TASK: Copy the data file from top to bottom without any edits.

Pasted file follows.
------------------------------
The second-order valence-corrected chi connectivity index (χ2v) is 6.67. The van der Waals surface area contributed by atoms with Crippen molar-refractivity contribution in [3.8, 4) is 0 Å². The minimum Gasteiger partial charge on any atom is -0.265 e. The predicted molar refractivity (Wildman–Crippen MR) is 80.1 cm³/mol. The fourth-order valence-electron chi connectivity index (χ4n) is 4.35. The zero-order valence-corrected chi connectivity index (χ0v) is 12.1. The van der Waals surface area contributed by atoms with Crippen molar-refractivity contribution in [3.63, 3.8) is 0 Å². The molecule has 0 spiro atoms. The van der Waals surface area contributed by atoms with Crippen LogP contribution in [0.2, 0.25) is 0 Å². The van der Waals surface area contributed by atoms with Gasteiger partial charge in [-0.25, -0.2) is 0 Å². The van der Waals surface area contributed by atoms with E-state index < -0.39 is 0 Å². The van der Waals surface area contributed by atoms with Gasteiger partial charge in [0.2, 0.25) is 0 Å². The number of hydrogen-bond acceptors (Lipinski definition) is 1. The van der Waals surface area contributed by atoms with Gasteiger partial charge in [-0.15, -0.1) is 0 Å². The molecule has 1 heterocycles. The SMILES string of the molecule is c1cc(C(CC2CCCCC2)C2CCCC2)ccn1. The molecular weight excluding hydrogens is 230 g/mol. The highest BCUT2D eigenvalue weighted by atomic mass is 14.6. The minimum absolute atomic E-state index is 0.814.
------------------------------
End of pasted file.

The second-order valence-corrected chi connectivity index (χ2v) is 6.67. The van der Waals surface area contributed by atoms with Crippen molar-refractivity contribution in [3.8, 4) is 0 Å². The minimum Gasteiger partial charge on any atom is -0.265 e. The predicted molar refractivity (Wildman–Crippen MR) is 80.1 cm³/mol. The fourth-order valence-electron chi connectivity index (χ4n) is 4.35. The zero-order valence-corrected chi connectivity index (χ0v) is 12.1. The van der Waals surface area contributed by atoms with Crippen molar-refractivity contribution in [3.63, 3.8) is 0 Å². The molecule has 0 spiro atoms. The van der Waals surface area contributed by atoms with Crippen LogP contribution in [0.2, 0.25) is 0 Å². The van der Waals surface area contributed by atoms with Gasteiger partial charge in [-0.25, -0.2) is 0 Å². The van der Waals surface area contributed by atoms with E-state index < -0.39 is 0 Å². The van der Waals surface area contributed by atoms with Gasteiger partial charge in [0.2, 0.25) is 0 Å². The number of hydrogen-bond acceptors (Lipinski definition) is 1. The van der Waals surface area contributed by atoms with Gasteiger partial charge in [-0.15, -0.1) is 0 Å². The molecule has 1 heterocycles. The SMILES string of the molecule is c1cc(C(CC2CCCCC2)C2CCCC2)ccn1. The molecular weight excluding hydrogens is 230 g/mol. The highest BCUT2D eigenvalue weighted by atomic mass is 14.6. The minimum absolute atomic E-state index is 0.814.